The journey there on was tumultuous. I started looking for opportunities to play my songs to people. Songwriter circles, open mics, coffee shops, anything I could find or think of. This however only lasted a short while before my family put their foot down and asked that I enroll for school. It had been two years and not much had turned my way with the music. Two years is not enough time to become a live musician let alone start a career in music out of nothing, but my family was getting impatient. Things were also getting tough back home and I needed a steady income so I could be of assistance. Therefore, very reluctantly, I enrolled for school. I was to study music therapy. Something with a more stable projection for work. “Well, it’s still music” I comforted myself.
Two semesters in, a friend invited me to a concert. “You are going to love it” he said. It was a songwriter from Seattle whom I’d never heard of before called Noah Gundersen. That was the first show I’d ever paid money to go to. I was bombarded by many different emotions throughout the duration of the concert. My best attempt at describing it is that it was a spiritual experience. I recall leaving the show and thinking, “Well, to hell with everything else, that’s what I’m going to do”. I would then drop out of school the following day and go back into the grind of playing open mics, and shows around town. I was determined, hungry and inspired. Something will work out, it has to. And it did, after posting a few covers on the internet, playing the circuit around Minneapolis and recording a rough EP independently, word got around and the local public radio station ‘The Current’, picked up on my music and put it on regular rotation. I went on to play The Current’s birthday party at the iconic First Avenue mainroom and not long after that the business offers followed suit. Now here we are, not too far from where I started but not too close either. Just somewhere on the way, somewhere I don’t know and don’t wish to know; but stay with me, and we’ll navigate these murky roads together.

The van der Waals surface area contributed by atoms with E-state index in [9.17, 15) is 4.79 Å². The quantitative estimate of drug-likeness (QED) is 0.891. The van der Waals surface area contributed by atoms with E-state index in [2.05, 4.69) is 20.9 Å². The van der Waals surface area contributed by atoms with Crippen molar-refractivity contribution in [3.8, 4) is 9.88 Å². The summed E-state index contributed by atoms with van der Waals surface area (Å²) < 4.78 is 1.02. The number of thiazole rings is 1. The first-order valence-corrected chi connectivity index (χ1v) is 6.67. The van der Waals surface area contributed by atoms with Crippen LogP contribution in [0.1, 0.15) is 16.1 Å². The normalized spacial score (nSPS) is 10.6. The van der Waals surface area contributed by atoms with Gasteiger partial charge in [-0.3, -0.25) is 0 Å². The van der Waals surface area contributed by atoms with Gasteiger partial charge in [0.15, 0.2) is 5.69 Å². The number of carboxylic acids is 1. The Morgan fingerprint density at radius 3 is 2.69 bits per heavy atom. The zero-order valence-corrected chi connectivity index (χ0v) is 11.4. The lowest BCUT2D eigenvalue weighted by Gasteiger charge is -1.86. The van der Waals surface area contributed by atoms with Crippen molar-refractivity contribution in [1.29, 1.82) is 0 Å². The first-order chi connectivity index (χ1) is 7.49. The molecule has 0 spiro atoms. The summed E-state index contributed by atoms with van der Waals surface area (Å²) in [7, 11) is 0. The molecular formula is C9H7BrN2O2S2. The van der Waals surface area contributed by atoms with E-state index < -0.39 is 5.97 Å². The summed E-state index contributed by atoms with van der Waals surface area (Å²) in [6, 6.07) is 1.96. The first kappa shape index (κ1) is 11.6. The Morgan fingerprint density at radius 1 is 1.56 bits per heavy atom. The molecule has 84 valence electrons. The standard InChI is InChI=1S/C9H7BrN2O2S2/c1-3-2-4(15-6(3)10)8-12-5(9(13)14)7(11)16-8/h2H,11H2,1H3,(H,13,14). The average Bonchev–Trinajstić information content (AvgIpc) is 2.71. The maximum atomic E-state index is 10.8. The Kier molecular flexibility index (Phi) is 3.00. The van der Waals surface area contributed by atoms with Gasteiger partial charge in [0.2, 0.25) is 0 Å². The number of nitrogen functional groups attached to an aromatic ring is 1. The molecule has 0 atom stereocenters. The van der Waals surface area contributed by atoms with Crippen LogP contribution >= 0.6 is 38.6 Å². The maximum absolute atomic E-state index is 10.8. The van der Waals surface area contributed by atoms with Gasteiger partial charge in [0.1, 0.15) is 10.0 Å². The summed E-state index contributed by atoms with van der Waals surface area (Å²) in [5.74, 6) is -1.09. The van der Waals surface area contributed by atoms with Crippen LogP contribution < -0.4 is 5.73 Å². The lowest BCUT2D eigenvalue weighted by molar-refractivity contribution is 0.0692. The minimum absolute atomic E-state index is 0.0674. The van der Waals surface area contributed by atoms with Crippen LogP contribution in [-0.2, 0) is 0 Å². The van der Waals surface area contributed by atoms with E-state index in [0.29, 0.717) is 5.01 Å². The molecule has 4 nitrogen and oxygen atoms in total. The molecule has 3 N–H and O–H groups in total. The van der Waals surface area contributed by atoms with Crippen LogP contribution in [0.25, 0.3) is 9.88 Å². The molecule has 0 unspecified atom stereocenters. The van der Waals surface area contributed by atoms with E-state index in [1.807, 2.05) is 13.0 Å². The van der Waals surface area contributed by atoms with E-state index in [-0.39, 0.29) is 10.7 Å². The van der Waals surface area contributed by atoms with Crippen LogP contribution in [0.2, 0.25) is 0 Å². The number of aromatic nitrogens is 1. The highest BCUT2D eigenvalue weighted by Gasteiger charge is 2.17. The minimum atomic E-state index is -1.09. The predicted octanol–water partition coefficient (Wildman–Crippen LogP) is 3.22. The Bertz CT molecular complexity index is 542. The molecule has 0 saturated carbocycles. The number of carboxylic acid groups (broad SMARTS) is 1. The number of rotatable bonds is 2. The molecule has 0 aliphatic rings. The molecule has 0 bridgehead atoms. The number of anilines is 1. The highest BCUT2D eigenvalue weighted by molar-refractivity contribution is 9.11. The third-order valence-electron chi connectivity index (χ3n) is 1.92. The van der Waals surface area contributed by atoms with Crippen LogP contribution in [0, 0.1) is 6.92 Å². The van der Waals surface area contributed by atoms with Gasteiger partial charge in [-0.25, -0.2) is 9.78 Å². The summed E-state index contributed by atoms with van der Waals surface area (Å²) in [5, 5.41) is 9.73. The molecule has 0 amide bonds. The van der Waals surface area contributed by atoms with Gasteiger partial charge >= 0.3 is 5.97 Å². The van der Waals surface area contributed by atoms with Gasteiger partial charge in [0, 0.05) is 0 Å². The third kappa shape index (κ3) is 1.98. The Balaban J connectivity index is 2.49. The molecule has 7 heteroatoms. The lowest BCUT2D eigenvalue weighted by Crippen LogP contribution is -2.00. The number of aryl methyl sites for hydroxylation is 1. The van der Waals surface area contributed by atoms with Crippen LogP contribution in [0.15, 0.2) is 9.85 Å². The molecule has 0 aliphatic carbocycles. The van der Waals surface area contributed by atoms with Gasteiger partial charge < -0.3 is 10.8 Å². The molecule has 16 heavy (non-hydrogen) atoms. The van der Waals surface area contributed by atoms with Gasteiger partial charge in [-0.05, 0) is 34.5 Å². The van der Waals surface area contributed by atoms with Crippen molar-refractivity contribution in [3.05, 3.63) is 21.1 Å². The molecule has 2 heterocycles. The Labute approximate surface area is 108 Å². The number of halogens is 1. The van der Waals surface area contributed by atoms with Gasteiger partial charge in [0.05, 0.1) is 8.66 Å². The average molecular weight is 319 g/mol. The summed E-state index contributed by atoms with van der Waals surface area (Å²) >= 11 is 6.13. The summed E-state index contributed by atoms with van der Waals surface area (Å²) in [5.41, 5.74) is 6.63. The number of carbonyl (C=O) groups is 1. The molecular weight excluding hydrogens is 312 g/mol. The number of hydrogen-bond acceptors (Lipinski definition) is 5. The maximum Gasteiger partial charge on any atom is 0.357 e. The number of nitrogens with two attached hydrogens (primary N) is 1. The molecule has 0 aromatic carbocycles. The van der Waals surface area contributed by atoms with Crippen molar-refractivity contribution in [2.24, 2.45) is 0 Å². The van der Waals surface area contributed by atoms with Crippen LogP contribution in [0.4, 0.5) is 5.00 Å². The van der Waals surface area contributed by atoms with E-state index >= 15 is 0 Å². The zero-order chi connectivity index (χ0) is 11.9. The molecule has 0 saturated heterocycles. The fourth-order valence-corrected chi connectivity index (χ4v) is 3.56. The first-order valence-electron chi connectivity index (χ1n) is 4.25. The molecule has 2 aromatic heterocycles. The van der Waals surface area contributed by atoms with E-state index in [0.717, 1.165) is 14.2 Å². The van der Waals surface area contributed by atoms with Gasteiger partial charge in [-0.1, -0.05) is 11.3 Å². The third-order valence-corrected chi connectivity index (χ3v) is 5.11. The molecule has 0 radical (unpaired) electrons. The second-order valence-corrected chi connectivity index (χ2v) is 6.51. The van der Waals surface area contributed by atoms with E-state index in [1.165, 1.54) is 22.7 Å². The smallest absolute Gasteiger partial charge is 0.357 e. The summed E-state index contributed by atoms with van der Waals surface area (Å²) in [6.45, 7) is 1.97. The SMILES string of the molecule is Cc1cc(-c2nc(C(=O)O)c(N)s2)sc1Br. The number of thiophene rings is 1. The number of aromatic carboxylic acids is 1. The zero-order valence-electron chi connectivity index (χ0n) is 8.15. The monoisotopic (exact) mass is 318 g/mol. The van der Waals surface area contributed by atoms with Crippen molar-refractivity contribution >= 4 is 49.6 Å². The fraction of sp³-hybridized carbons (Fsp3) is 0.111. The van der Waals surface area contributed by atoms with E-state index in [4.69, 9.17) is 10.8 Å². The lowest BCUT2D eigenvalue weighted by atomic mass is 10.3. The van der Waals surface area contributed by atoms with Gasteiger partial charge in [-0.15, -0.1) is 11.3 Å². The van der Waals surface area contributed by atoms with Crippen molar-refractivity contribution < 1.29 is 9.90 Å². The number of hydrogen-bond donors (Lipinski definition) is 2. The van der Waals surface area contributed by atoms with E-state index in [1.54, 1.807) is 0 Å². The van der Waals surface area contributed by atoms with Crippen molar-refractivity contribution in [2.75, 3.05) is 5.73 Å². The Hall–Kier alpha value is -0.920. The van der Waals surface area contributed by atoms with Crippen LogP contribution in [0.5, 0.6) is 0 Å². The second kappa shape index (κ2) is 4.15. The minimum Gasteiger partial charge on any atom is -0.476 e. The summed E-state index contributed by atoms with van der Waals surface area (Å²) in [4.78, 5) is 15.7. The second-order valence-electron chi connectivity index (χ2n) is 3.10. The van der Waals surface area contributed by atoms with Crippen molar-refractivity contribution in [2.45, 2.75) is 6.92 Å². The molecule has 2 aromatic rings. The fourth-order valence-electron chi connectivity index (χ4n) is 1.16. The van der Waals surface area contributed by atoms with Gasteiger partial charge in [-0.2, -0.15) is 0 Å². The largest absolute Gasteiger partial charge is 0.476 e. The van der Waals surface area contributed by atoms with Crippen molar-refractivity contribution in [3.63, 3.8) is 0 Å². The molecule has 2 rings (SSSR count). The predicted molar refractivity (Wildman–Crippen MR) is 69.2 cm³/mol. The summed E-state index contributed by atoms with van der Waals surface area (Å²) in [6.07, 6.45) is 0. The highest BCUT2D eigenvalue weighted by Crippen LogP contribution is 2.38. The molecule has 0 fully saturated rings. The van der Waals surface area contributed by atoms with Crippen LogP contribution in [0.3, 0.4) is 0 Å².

– J.S. Ondara
Newport Festivals Foundation has made a donation on behalf of J.S. Ondara to The Minnesota Music Coalition (MMC). This donation will help fund educational programs that teach musicians valuable and relevant skills such as sound, lighting, music business management and more.
Quote from J.S. Ondara
The MMC was a great resource in my early days in Minnesota when I didn't know anyone and was looking for a community to help me start a music career. I feel fortunate to have had that, and I wish the same for other musicians on a similar path.
Quote from Executive Director Ellen Stanley
We are so proud of Minnesota artist J.S. Ondara and couldn’t be more grateful that he has recognized the Minnesota Music Coalition to receive a donation from the Newport Festivals Foundation,” says MMC Executive Director Ellen Stanley. “We are big fans and can’t wait for more of the world to hear his music at Newport—y’all are in for a treat!